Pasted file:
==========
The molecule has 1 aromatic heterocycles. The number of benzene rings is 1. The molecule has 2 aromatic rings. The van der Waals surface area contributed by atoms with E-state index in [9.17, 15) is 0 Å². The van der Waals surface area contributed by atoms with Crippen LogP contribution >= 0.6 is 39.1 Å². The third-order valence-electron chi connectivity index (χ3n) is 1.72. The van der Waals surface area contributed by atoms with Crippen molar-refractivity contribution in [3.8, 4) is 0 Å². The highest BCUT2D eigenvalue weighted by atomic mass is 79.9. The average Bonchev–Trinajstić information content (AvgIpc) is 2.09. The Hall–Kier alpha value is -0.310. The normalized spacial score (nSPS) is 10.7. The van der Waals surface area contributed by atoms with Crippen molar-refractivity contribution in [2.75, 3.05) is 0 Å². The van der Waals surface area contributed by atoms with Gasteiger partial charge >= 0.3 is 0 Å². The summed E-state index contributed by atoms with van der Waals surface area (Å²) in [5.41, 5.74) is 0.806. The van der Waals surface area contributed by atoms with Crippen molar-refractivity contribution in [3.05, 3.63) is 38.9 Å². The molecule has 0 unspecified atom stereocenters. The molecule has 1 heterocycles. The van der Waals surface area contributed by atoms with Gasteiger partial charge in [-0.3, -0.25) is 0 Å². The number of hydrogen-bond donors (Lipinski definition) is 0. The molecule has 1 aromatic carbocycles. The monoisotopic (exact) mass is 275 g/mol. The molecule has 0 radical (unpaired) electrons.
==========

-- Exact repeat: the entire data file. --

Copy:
The molecule has 1 aromatic heterocycles. The number of benzene rings is 1. The molecule has 2 aromatic rings. The van der Waals surface area contributed by atoms with E-state index in [9.17, 15) is 0 Å². The van der Waals surface area contributed by atoms with Crippen LogP contribution >= 0.6 is 39.1 Å². The third-order valence-electron chi connectivity index (χ3n) is 1.72. The van der Waals surface area contributed by atoms with Crippen molar-refractivity contribution in [3.8, 4) is 0 Å². The highest BCUT2D eigenvalue weighted by atomic mass is 79.9. The average Bonchev–Trinajstić information content (AvgIpc) is 2.09. The Hall–Kier alpha value is -0.310. The normalized spacial score (nSPS) is 10.7. The van der Waals surface area contributed by atoms with Crippen molar-refractivity contribution in [2.75, 3.05) is 0 Å². The van der Waals surface area contributed by atoms with Gasteiger partial charge >= 0.3 is 0 Å². The summed E-state index contributed by atoms with van der Waals surface area (Å²) in [5.41, 5.74) is 0.806. The van der Waals surface area contributed by atoms with Crippen molar-refractivity contribution in [3.05, 3.63) is 38.9 Å². The molecule has 0 unspecified atom stereocenters. The molecule has 1 heterocycles. The van der Waals surface area contributed by atoms with Gasteiger partial charge in [-0.3, -0.25) is 0 Å². The number of hydrogen-bond donors (Lipinski definition) is 0. The molecule has 1 aromatic carbocycles. The monoisotopic (exact) mass is 275 g/mol. The molecule has 0 radical (unpaired) electrons.